12. However, they are unlikely to do so for very long, and they also have important disadvantages. They tend to set central banks and private financial institutions against each other. And since private institutions are generally imaginative and well resourced, they generally find ways around the restrictions, often very quickly. Indeed, recent studies conclude that capital controls rapidly become ineffective after their imposition. Capital controls can also create distortions in the behavior of firms and individuals, and when imposed on short-term flows they can cause particular problems for companies that cannot get long-term finance—usually small businesses and start-up firms.
13. Let me now shift focus to the issue of international cooperation. I recognize that some of the advice I have given may not be easy advice to follow, and that concerns about capital inflows—and especially about the risk of a sudden reversal of capital flows—remain. To protect themselves from this risk, some countries have built up reserves as a first line of defense against crises. Asian countries working together have also established mechanisms such as the Chiang Mai Initiative to give further support. The Fund is also considering how we can enhance our own efforts to reduce risks to our members. We are working on the design of a new instrument to support emerging markets that would provide a mechanism for countries to commit to sound policies, while making high-access financing available during adverse shocks. The risks of economic or financial market turbulence can also be reduced if there is good international cooperation on economic policies. Let me give some examples of ways in which multilateral efforts can help countries to maintain external stability and to make the work of central banks more manageable.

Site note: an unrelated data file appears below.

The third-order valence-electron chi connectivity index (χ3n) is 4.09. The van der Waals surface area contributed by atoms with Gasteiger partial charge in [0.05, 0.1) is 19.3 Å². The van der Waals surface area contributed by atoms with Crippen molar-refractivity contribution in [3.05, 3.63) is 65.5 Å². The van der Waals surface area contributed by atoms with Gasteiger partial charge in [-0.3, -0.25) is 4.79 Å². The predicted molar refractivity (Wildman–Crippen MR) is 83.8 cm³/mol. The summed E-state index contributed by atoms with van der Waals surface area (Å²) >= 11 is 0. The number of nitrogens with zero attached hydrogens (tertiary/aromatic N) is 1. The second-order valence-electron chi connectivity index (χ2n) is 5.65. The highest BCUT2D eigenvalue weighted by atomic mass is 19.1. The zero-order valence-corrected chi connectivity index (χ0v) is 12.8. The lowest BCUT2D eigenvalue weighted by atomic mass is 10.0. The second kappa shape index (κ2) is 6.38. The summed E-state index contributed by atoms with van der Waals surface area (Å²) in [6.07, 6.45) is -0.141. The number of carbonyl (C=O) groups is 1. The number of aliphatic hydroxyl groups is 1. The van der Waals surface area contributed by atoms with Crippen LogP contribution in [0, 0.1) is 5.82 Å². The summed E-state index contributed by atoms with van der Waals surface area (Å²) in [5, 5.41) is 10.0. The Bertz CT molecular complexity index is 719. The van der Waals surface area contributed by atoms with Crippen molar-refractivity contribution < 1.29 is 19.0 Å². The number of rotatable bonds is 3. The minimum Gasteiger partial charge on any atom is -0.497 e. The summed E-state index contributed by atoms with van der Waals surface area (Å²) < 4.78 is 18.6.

14. We have recently seen a good process of cooperation on the issue of global economic imbalances. This is an important issue for all countries, and it is particularly important for SEACEN members. Given their economies' heavy dependence on exports, they are vulnerable to a contraction in external demand that could accompany a disorderly unwinding of global imbalances. Concern about such a disorderly unwinding was one of the motivations behind the Fund's initiative of launching a Multilateral Consultation, bringing large economies together to discuss measures that would lead to a gradual reduction of imbalances, while sustaining strong global growth.